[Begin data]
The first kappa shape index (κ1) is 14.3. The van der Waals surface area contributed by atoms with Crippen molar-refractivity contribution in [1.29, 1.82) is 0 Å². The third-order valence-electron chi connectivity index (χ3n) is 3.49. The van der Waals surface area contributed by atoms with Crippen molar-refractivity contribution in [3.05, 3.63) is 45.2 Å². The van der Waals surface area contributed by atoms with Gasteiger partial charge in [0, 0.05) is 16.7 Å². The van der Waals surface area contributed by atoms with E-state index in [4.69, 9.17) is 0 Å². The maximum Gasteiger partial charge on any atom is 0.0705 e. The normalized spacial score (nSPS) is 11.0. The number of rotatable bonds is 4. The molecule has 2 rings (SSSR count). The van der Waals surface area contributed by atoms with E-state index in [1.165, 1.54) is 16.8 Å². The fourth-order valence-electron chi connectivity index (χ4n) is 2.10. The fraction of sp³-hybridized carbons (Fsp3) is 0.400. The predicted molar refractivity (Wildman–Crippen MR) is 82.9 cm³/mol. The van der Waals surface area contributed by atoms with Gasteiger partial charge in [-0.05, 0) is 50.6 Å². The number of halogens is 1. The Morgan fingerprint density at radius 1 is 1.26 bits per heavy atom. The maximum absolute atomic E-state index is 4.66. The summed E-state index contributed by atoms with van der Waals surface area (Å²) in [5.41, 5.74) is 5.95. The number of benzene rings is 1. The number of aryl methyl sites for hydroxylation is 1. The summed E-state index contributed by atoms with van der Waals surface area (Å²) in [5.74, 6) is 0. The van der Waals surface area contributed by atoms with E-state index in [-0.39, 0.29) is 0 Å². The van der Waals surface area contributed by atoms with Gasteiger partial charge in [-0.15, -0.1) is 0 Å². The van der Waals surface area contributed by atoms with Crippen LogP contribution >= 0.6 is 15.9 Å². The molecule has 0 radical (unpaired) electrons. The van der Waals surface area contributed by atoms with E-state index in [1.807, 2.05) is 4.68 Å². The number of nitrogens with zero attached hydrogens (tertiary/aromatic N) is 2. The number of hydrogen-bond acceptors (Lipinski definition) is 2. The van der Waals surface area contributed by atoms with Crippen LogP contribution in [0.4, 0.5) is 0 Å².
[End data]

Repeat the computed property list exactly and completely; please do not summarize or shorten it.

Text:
The first kappa shape index (κ1) is 14.3. The van der Waals surface area contributed by atoms with Crippen molar-refractivity contribution in [1.29, 1.82) is 0 Å². The third-order valence-electron chi connectivity index (χ3n) is 3.49. The van der Waals surface area contributed by atoms with Crippen molar-refractivity contribution in [3.05, 3.63) is 45.2 Å². The van der Waals surface area contributed by atoms with Gasteiger partial charge in [0, 0.05) is 16.7 Å². The van der Waals surface area contributed by atoms with E-state index in [4.69, 9.17) is 0 Å². The maximum Gasteiger partial charge on any atom is 0.0705 e. The normalized spacial score (nSPS) is 11.0. The number of rotatable bonds is 4. The molecule has 2 rings (SSSR count). The van der Waals surface area contributed by atoms with E-state index in [1.165, 1.54) is 16.8 Å². The fourth-order valence-electron chi connectivity index (χ4n) is 2.10. The fraction of sp³-hybridized carbons (Fsp3) is 0.400. The predicted molar refractivity (Wildman–Crippen MR) is 82.9 cm³/mol. The van der Waals surface area contributed by atoms with Gasteiger partial charge in [-0.05, 0) is 50.6 Å². The number of halogens is 1. The Morgan fingerprint density at radius 1 is 1.26 bits per heavy atom. The maximum absolute atomic E-state index is 4.66. The summed E-state index contributed by atoms with van der Waals surface area (Å²) in [5.41, 5.74) is 5.95. The number of benzene rings is 1. The number of aryl methyl sites for hydroxylation is 1. The summed E-state index contributed by atoms with van der Waals surface area (Å²) in [5.74, 6) is 0. The van der Waals surface area contributed by atoms with E-state index in [-0.39, 0.29) is 0 Å². The van der Waals surface area contributed by atoms with Gasteiger partial charge in [-0.15, -0.1) is 0 Å². The van der Waals surface area contributed by atoms with Crippen LogP contribution >= 0.6 is 15.9 Å². The molecule has 0 radical (unpaired) electrons. The van der Waals surface area contributed by atoms with E-state index in [1.807, 2.05) is 4.68 Å². The number of nitrogens with zero attached hydrogens (tertiary/aromatic N) is 2. The number of hydrogen-bond acceptors (Lipinski definition) is 2. The van der Waals surface area contributed by atoms with Crippen LogP contribution in [0.4, 0.5) is 0 Å².